The park contains four distinct historic structures, each built in the late 17th or 18th century by Spanish missionaries seeking to promote Catholicism among the indigenous peoples. Now ruined, they are a reminder of Texas’ Spanish imperial heritage and of the early religious interaction between Native and European communities. The historical importance of this site has been recognised through its classification as a UNESCO World Heritage Site.
Docked at Corpus Christi since 1992, the USS Lexington is an Essex-class aircraft carrier formerly used by the U.S. Navy. Launched in 1942, shortly after the U.S. had entered the Second World War, the vessel was used in the Pacific War against the Japanese. After the war, the vessel continued to be used until the Navy decommissioned her in 1991. Since then she has served as a visitor’s attraction.
Humanity has pushed many mega-fauna to extinction, among them the mammoth that once roamed North America. Evidence of these ancient cousins of the elephant can be seen at Waco Mammoth National Monument in Waco, where the skeletons of a range of deceased mammoths are on display. All killed by a series of natural disasters, their remains were discovered in the 1970s. Recovered by excavation, they have been displayed at this museum since 2015.
The El Paso Museum of Archaeology draws attention not only to the heritage of the El Paso region but to this area of North America more broadly, encompassing both the southwestern states and northern Mexico. Using a range of dioramas supplemented with archaeological artefacts, the museum outlines how humans first arrived in the region and how their societies grew, changed, and clashed. The permanent collections are supplemented with temporary displays.
Located in Abilene, Frontier Texas! helps visitors to discover more about the Texas Forts Trail and its surrounding region. Opened in 2004, this museum focuses on interactive exhibits and dioramas and thus is ideal for younger visitors or families. Displays deal with the life and history of the Comanche who dominated the region in the 18th and 19th centuries, the trade in buffalo hide, and the arrival of the military and the cowboys.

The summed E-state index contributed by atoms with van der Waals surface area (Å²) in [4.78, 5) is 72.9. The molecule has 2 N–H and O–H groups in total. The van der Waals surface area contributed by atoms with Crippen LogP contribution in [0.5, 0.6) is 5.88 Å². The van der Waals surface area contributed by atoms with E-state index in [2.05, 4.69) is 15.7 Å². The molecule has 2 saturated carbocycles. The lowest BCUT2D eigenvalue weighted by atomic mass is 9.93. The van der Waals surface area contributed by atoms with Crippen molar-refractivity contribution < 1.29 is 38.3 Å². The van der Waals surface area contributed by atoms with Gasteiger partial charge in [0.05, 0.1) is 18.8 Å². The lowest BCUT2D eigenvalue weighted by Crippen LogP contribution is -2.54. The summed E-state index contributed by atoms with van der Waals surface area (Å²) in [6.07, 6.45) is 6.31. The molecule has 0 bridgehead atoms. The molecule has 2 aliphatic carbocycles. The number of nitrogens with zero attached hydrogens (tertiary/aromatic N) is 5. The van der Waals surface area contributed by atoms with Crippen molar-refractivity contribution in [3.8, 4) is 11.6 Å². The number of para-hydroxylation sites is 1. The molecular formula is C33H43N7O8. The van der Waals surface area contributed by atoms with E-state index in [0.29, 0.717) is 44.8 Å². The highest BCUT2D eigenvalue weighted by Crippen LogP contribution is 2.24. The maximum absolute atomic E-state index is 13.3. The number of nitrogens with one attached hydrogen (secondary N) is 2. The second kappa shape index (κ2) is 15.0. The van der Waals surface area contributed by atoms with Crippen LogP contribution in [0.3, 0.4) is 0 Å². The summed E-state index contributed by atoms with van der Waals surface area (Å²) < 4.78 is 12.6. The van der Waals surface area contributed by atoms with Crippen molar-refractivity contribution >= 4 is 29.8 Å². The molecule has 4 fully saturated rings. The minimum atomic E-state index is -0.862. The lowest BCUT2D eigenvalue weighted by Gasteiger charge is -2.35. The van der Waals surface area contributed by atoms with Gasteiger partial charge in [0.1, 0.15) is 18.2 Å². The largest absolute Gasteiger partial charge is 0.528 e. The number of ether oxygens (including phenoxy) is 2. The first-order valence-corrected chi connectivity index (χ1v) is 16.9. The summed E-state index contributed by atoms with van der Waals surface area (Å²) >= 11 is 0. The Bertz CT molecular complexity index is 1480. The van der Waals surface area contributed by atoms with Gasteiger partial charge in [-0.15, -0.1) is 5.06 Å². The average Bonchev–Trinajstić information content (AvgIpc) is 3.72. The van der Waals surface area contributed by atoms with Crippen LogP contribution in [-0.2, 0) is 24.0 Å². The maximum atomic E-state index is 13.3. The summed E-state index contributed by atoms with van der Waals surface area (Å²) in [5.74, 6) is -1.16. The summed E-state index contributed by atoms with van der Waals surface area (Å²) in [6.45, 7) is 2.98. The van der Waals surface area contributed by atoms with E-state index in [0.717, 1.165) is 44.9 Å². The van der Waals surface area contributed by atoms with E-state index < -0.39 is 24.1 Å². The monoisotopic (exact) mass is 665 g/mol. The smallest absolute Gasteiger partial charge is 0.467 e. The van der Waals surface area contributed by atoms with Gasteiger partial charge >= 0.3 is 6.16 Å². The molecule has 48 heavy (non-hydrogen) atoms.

A Texan native, George H. W. Bush was the Vice President under Ronald Reagan before serving one term as President himself from 1989 to 1993. At the George Bush Presidential Library and Museum in College Station, visitors can learn more about the man and his role in such momentous events as the end of the Cold War and the Gulf War. The museum’s archive is of use for historians researching the Bush presidency.
Named for the prominent agricultural scientist George Washington Carver, this museum in Austin has long served the city’s African American community. Starting life in the 1920s as a library, the present stone Colonial Revival style structure dates from 1933. Central to the museum is the Juneteenth Memorial Monument, dedicated to the day celebrating the abolition of slavery in Texas. Various temporary exhibits and events take place throughout the year.